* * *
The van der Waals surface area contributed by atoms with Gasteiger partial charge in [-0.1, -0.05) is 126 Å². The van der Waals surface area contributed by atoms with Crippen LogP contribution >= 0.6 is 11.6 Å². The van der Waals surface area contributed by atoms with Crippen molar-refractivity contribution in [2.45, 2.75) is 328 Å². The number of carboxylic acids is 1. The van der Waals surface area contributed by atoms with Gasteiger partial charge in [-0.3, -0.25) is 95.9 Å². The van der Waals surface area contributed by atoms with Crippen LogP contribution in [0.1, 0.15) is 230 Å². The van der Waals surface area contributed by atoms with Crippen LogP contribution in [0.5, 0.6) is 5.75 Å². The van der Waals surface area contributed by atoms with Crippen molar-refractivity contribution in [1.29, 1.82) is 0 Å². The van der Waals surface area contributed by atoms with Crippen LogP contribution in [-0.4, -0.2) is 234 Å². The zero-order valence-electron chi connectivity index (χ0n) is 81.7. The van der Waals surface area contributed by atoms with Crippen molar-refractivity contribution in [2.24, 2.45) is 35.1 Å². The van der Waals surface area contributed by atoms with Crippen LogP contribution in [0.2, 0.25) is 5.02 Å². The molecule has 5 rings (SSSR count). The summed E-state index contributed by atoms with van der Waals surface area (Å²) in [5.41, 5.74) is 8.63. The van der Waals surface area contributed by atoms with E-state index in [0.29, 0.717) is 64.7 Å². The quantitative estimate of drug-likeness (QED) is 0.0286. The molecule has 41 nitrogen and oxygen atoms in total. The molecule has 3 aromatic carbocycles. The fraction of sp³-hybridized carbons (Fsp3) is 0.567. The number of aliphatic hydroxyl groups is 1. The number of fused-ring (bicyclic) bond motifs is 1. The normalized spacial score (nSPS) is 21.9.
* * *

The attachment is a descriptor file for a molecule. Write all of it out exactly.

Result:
The van der Waals surface area contributed by atoms with Gasteiger partial charge in [-0.1, -0.05) is 126 Å². The van der Waals surface area contributed by atoms with Crippen LogP contribution >= 0.6 is 11.6 Å². The van der Waals surface area contributed by atoms with Crippen molar-refractivity contribution in [2.45, 2.75) is 328 Å². The number of carboxylic acids is 1. The van der Waals surface area contributed by atoms with Gasteiger partial charge in [-0.3, -0.25) is 95.9 Å². The van der Waals surface area contributed by atoms with Crippen LogP contribution in [0.1, 0.15) is 230 Å². The van der Waals surface area contributed by atoms with Crippen LogP contribution in [0.5, 0.6) is 5.75 Å². The van der Waals surface area contributed by atoms with Crippen molar-refractivity contribution in [1.29, 1.82) is 0 Å². The van der Waals surface area contributed by atoms with Crippen LogP contribution in [-0.4, -0.2) is 234 Å². The zero-order valence-electron chi connectivity index (χ0n) is 81.7. The van der Waals surface area contributed by atoms with Crippen molar-refractivity contribution in [2.24, 2.45) is 35.1 Å². The van der Waals surface area contributed by atoms with Crippen LogP contribution in [0.2, 0.25) is 5.02 Å². The molecule has 5 rings (SSSR count). The summed E-state index contributed by atoms with van der Waals surface area (Å²) in [5.41, 5.74) is 8.63. The van der Waals surface area contributed by atoms with E-state index in [0.29, 0.717) is 64.7 Å². The quantitative estimate of drug-likeness (QED) is 0.0286. The molecule has 41 nitrogen and oxygen atoms in total. The molecule has 3 aromatic carbocycles. The fraction of sp³-hybridized carbons (Fsp3) is 0.567. The number of aliphatic hydroxyl groups is 1. The number of fused-ring (bicyclic) bond motifs is 1. The normalized spacial score (nSPS) is 21.9.